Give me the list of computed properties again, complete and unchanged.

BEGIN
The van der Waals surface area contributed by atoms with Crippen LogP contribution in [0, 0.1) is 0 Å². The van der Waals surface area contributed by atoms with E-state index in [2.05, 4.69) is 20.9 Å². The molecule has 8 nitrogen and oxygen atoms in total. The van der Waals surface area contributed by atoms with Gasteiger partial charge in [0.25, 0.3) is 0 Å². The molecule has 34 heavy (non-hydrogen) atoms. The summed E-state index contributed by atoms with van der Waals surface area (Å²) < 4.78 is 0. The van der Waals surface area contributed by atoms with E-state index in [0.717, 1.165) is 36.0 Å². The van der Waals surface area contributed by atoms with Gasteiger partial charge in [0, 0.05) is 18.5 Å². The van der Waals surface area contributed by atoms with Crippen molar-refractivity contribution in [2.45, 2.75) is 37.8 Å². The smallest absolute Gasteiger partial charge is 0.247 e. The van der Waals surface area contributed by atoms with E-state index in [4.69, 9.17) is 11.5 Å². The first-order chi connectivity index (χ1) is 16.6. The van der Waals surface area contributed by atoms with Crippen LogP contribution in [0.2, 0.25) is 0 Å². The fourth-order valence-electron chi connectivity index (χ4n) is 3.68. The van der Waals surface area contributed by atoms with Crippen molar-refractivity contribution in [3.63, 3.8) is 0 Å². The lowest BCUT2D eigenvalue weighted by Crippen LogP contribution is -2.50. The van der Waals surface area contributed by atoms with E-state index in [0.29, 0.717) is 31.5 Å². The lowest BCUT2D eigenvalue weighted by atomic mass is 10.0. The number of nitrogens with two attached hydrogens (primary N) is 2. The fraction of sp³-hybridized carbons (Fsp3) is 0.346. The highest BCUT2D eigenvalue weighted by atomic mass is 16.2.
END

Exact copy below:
The van der Waals surface area contributed by atoms with Crippen LogP contribution in [0, 0.1) is 0 Å². The van der Waals surface area contributed by atoms with E-state index in [2.05, 4.69) is 20.9 Å². The molecule has 8 nitrogen and oxygen atoms in total. The van der Waals surface area contributed by atoms with Gasteiger partial charge in [0.25, 0.3) is 0 Å². The molecule has 34 heavy (non-hydrogen) atoms. The summed E-state index contributed by atoms with van der Waals surface area (Å²) < 4.78 is 0. The van der Waals surface area contributed by atoms with E-state index in [0.717, 1.165) is 36.0 Å². The van der Waals surface area contributed by atoms with Gasteiger partial charge in [0, 0.05) is 18.5 Å². The van der Waals surface area contributed by atoms with Crippen molar-refractivity contribution in [2.45, 2.75) is 37.8 Å². The smallest absolute Gasteiger partial charge is 0.247 e. The van der Waals surface area contributed by atoms with E-state index in [4.69, 9.17) is 11.5 Å². The first-order chi connectivity index (χ1) is 16.6. The van der Waals surface area contributed by atoms with Crippen LogP contribution in [0.2, 0.25) is 0 Å². The fourth-order valence-electron chi connectivity index (χ4n) is 3.68. The van der Waals surface area contributed by atoms with Crippen molar-refractivity contribution in [3.63, 3.8) is 0 Å². The lowest BCUT2D eigenvalue weighted by Crippen LogP contribution is -2.50. The van der Waals surface area contributed by atoms with E-state index in [0.29, 0.717) is 31.5 Å². The lowest BCUT2D eigenvalue weighted by atomic mass is 10.0. The number of nitrogens with two attached hydrogens (primary N) is 2. The fraction of sp³-hybridized carbons (Fsp3) is 0.346. The highest BCUT2D eigenvalue weighted by atomic mass is 16.2.